Throughout American history, when Black people have been able to advance toward equal opportunity, the mainstream power structure has tended to change its own rules in an effort to reinforce its control.
In the decade immediately following the abolition of slavery, former slaves were able to build a formidable power base in the same communities where they were owned as property just a few years prior. They utilized their brilliance in applying the principles of democracy to build a political power base that was able in a few short years to elect hundreds of Blacks to political office throughout the South, even to the heights of the leadership of some southern state legislatures and Congress.
The response of the mainstream power structure was to remove the Constitutional protections of Reconstruction, beginning with the Compromise of 1877, to usher in a new error of terroristically imposed control which came to be known as Jim Crow segregation.
In the dawning of the 20th century, Black people, even within the confines of Jim Crow segregation, were able to build pockets of prosperity in communities like Black Wall Street in Tulsa, Okla., and Rosewood, Fla. They utilized their brilliance in applying the principles of capitalism and cooperative economics to create the American dream for themselves with the intention of passing down the wealth they built to their progeny.
The response of the mainstream power structure was to combine the forces of mob justice with officially sanctioned military action against these Black citizens to literally burn these communities to the ground, killing thousands of Americans in the process, while they set up infrastructures of control like redlining, restrictive clauses and gentrification to literally divide and conquer the sparks of Black economic power.
In 1954, a new era of equal opportunity was promised to America in the form of the Brown v. Topeka Board of Education Supreme Court decision, which declared the racial segregation of schoolchildren unconstitutional. Black people rejoiced at the opportunity to utilize the brilliance of their children, unhindered by a separate and unequal educational infrastructure, to build a bright future of justice and equality.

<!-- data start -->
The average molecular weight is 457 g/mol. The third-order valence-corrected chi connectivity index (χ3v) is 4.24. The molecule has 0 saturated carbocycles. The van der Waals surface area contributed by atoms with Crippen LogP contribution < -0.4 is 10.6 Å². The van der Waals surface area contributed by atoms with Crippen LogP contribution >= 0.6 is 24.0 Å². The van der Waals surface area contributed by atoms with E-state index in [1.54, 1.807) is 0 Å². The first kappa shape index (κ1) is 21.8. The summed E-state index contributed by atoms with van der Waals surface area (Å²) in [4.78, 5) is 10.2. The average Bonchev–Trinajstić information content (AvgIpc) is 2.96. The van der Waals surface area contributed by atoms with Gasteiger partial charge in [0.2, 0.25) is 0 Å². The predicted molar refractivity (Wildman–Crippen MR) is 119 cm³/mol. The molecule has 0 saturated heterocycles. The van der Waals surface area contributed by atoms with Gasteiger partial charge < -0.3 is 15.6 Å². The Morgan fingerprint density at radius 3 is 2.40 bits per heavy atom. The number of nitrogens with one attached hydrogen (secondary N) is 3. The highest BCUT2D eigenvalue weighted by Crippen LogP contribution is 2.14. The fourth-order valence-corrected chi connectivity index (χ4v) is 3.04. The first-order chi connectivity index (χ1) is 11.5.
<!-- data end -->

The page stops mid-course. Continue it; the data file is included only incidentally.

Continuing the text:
The response of the mainstream power structure was to stubbornly delay the enforcement of justice. They obstinately defied justice by standing in the doorways of their schools, declaring “segregation now, segregation tomorrow, segregation forever!” In some cases, they even closed down entire school districts to avoid the horror of having a Black child sit next to a white child as they learned together, as if the fear of having their children compete with Black children on equal footing was too much to endure. Many of today’s elite private schools of the South were founded as “segregation academies” in the 1960s and ’70s to provide an alternative to equal opportunity and racial justice in public schools.
In the aftermath of the Civil Rights Movement, a resurgence of Black political power, not seen since Reconstruction, occurred in urban America. Black people utilized their brilliance in organizing their numbers toward an electoral potency that resulted in the election of local, state and federal officials across America — even extending to the White House.
The response of the mainstream power structure was to roll back the gains of the Voting Rights Act of 1965 with the Shelby v. Holder Supreme Court decision of 2013, essentially asserting that the protections of the Civil Rights Movement were unnecessary and harmful because they worked. In the words of dissenting Justice Ruth Bader Ginsburg “throwing out preclearance when it has worked and is continuing to work to stop discriminatory changes is like throwing away your umbrella in a rainstorm because you are not getting wet.”
Unhindered by Civil Rights protections, today’s conservative maintainers of the status quo are reemploying their old tricks of enforcing rules that on the surface appear neutral but de facto result in a diminished turnout among Black voters, which serves their electoral interests. As Paul Weyrich, known as the father of the modern right-wing evangelical political movement, said: “I don’t want everybody to vote. Elections are not won by a majority of the people. They never have been from the beginning of our country, and they are not now. As a matter of fact, our leverage in the elections quite candidly goes up as the voting populace goes down.”
With their inability to earn the support of a significant portion of the Black vote, along with the demographic realities of a shrinking white portion of the electorate, voter suppression appears to be the only long-term hope of the conservatives to maintain power and relevance because their numbers just don’t add up. This dilemma was captured well by South Carolina Sen. Lindsay Graham when he lamented, “We’re not generating enough angry white guys to stay in business for the long term.”
Indeed, there is nothing new under the sun. The mainstream power structure repeatedly demonstrates the propensity to distort and abuse their own principles and constitution in order to hold on to the control that they enjoy, particularly when protecting themselves from what they perceive as the threat of Black people exercising their rights. Once we recognize this clear pattern, do we fight it by defending the integrity of our American ideals, or do we ignore it to “make America great again”?
Sid Smith III is a music ministry consultant and serves at Third Baptist Church of San Francisco. His father, Sid Smith Jr., was a pioneer Southern Baptist Convention leader credited with starting more than 400 predominantly Black SBC churches.
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